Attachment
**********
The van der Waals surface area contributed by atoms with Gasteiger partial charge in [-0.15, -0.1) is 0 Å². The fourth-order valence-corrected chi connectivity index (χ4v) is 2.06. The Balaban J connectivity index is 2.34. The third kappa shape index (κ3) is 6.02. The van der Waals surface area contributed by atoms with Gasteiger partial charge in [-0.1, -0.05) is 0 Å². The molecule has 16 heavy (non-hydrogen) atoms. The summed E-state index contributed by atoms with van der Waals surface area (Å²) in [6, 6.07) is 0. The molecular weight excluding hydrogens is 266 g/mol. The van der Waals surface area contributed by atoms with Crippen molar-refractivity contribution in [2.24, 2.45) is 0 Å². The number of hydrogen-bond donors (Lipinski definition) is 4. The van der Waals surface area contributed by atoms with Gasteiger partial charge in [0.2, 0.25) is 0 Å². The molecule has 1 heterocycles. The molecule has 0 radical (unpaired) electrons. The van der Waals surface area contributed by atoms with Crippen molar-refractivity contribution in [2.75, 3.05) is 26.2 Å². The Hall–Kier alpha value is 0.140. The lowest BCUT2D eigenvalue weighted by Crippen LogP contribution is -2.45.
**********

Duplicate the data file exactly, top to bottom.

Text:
The van der Waals surface area contributed by atoms with Gasteiger partial charge in [-0.15, -0.1) is 0 Å². The fourth-order valence-corrected chi connectivity index (χ4v) is 2.06. The Balaban J connectivity index is 2.34. The third kappa shape index (κ3) is 6.02. The van der Waals surface area contributed by atoms with Gasteiger partial charge in [-0.1, -0.05) is 0 Å². The molecule has 16 heavy (non-hydrogen) atoms. The summed E-state index contributed by atoms with van der Waals surface area (Å²) in [6, 6.07) is 0. The molecular weight excluding hydrogens is 266 g/mol. The van der Waals surface area contributed by atoms with Crippen molar-refractivity contribution in [2.24, 2.45) is 0 Å². The number of hydrogen-bond donors (Lipinski definition) is 4. The van der Waals surface area contributed by atoms with Gasteiger partial charge in [0.2, 0.25) is 0 Å². The molecule has 1 heterocycles. The molecule has 0 radical (unpaired) electrons. The van der Waals surface area contributed by atoms with Crippen molar-refractivity contribution in [2.75, 3.05) is 26.2 Å². The Hall–Kier alpha value is 0.140. The lowest BCUT2D eigenvalue weighted by Crippen LogP contribution is -2.45.